Disability benefits help new moms protect their paychecks while they focus on their families, Unum s
May 21st 2013 1:18PM
Updated May 21st 2013 2:31PM
Disability benefits help new moms protect their paychecks while they focus on their families, Unum says
For more than 40 percent of U.S. mothers, maternity leave is unpaid
CHATTANOOGA, Tenn.--(BUSINESS WIRE)-- When Kayla Shaw had her baby boy earlier this year, she stepped away from work, but not her paycheck, to spend those first months with her newborn. Shaw is one of about 10 percent of working women who enjoy paid maternity leave thanks to short term disability coverage.
"Having short term disability coverage while I was on maternity leave was very helpful for our family," said Shaw, a 28-year-old registered paramedic from Fargo, N.D. "It was a huge relief for our family to know that while I'm home taking care of our new baby boy, we'd be OK financially."
During Disability Insurance Awareness Month in May, the industry focuses on disability coverage for workplace absences from injuries or illnesses. But a significant number of disability claims are for joyous events - the birth of a child.
The U.S. Census Bureau estimates that about 4 million babies are born each year, with two-thirds born to mothers in the workforce. About half of working mothers will have some form of paid maternity leave that may include use of vacation or sick time, but more than 40 percent of new working mothers won't receive paid leave.
Short term disability benefits enable working mothers to enjoy paid leave, but the coverage is only used in about 10 percent of maternity leaves, according to the Census Bureau.
As the leading provider of group disability benefits in the U.S., Unum sees a significant number of maternity claims. Twenty-seven percent of its group short term disability claims are maternity-related. In its voluntary benefits division, 17 percent of short term disability claims are maternity.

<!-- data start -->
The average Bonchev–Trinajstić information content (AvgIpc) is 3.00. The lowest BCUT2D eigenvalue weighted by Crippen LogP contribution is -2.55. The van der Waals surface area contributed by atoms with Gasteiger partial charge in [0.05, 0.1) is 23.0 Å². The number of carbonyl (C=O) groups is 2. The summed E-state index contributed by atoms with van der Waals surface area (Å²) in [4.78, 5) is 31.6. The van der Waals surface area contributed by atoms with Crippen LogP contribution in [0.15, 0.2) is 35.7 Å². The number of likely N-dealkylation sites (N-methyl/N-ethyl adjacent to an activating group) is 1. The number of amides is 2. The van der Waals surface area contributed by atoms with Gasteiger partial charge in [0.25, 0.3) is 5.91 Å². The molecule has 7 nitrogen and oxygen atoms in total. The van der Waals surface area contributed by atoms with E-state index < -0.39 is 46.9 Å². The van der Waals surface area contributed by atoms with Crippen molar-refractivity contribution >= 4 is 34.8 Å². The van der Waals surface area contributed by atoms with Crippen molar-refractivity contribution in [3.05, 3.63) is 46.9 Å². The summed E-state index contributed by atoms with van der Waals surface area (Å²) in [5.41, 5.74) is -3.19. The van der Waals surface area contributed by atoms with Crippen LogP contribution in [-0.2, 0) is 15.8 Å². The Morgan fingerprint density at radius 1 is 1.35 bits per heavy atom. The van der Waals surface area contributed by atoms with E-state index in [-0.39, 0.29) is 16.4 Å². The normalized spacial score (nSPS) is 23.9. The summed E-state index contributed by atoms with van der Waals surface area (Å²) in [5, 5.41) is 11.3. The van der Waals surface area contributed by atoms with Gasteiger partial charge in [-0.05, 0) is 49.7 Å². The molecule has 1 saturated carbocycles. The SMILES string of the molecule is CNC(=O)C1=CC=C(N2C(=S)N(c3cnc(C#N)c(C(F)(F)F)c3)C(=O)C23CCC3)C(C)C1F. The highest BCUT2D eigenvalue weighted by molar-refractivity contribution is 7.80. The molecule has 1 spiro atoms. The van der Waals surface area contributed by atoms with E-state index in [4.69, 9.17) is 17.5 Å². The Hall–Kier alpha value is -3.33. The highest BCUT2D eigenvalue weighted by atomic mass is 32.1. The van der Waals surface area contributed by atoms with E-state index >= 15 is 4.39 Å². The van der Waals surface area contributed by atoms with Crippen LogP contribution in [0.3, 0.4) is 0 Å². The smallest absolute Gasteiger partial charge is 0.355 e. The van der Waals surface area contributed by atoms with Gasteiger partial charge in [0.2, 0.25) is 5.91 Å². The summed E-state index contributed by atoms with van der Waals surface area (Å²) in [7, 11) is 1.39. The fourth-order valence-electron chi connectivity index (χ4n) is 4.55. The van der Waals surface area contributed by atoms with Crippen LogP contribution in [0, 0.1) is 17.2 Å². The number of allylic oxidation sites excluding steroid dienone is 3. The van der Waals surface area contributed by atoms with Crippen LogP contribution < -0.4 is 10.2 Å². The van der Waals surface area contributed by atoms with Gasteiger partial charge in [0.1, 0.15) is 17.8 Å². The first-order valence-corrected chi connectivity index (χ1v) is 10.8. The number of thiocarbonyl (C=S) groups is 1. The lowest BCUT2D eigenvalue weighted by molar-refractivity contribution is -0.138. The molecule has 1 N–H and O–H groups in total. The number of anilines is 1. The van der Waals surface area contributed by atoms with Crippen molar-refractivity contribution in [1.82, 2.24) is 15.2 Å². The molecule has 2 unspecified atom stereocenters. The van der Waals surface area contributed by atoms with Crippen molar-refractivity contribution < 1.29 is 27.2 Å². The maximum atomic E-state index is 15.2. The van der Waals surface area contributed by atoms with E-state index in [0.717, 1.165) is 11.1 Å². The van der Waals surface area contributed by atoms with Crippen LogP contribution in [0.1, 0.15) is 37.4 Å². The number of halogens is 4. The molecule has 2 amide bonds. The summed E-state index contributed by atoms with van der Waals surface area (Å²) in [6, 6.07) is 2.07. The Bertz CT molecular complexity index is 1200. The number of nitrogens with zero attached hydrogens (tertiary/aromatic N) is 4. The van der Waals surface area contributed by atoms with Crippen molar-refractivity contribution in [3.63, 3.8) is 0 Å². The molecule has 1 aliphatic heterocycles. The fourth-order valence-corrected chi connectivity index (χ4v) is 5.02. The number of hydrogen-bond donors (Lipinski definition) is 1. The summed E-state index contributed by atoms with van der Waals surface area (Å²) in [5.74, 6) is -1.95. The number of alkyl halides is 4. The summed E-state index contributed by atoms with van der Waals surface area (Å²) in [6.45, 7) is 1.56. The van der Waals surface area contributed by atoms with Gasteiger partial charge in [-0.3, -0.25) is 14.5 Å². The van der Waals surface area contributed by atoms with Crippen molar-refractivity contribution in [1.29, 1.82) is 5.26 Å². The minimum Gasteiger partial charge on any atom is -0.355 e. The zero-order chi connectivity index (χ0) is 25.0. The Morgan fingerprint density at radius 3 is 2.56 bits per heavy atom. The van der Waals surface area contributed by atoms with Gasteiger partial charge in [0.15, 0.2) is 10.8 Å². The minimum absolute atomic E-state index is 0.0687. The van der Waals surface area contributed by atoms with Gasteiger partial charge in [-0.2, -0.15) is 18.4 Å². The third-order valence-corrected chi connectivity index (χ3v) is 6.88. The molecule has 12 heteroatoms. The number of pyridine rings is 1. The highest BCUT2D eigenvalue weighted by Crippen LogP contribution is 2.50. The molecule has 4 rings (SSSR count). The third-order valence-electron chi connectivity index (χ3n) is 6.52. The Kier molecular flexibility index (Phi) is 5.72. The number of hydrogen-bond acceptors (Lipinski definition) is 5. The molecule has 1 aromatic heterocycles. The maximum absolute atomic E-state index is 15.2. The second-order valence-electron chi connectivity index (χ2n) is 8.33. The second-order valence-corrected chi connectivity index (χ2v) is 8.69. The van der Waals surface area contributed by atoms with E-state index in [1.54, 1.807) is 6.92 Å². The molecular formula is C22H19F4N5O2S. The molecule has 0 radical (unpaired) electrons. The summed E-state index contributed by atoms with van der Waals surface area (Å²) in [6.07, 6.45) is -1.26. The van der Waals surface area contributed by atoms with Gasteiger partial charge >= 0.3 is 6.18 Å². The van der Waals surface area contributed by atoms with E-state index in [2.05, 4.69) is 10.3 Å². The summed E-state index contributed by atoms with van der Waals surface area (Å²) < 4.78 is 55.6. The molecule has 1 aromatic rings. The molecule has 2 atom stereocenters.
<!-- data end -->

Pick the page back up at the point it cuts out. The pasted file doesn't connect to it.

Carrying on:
Unum's claims experience and benefits research points to some important trends:
- Over the past 10 years, the average age of Unum's maternity customers has increased from 30.4 to just over 31.6. (The national average age of all first-time mothers - working or not - is 25.1 years, as reported by the Centers for Disease Control.)
- Paid leave covered by short term disability averages six to seven weeks. New mothers may take additional unpaid leave as available under the provisions of the Family and Medical Leave Act.
- Only 30 percent of women age 45 and under are enrolled in a short term disability plan at work, according to a survey that Unum recently conducted of America's workforce.
"We see firsthand the importance of this benefit to working women," said David Gilbert, assistant vice president of short term disability for Unum. "But the reality is that most working women aren't protected by short term disability coverage and this can leave them exposed to financial risk as they step away from work to care for a newborn."
When polled in December 2012 by Harris Interactive for Unum's annual workforce study, more than half of working women (53%) below the age of 45 said they were not confident they have enough savings to cover a period of disability.
"As women wait longer to have children, their financial exposure increases because a woman's earnings will likely grow with each passing year," Gilbert said. "Short term disability insurance will help a new mom preserve this income while she's out of work following the birth of a child."
Kayla Shaw is now back at work following her paid leave to care for her son.
"There is always a worrisome feeling when you're not working that your finances will take a hit," Shaw said. "But with my short term disability coverage, I knew I had a safety net. And that feeling of financial security allowed me to make the most of my time with my baby."
Unum is a leading provider of financial protection benefits through the workplace. The disability insurance leader in the U.S. for 37 years, Unum's portfolio of financial protection products also includes life, accident and critical illness, which help protect millions of working people and their families in the event of an illness or injury. In 2012, Unum paid $5.5 billion in benefits to nearly 490,000 individuals and their families.
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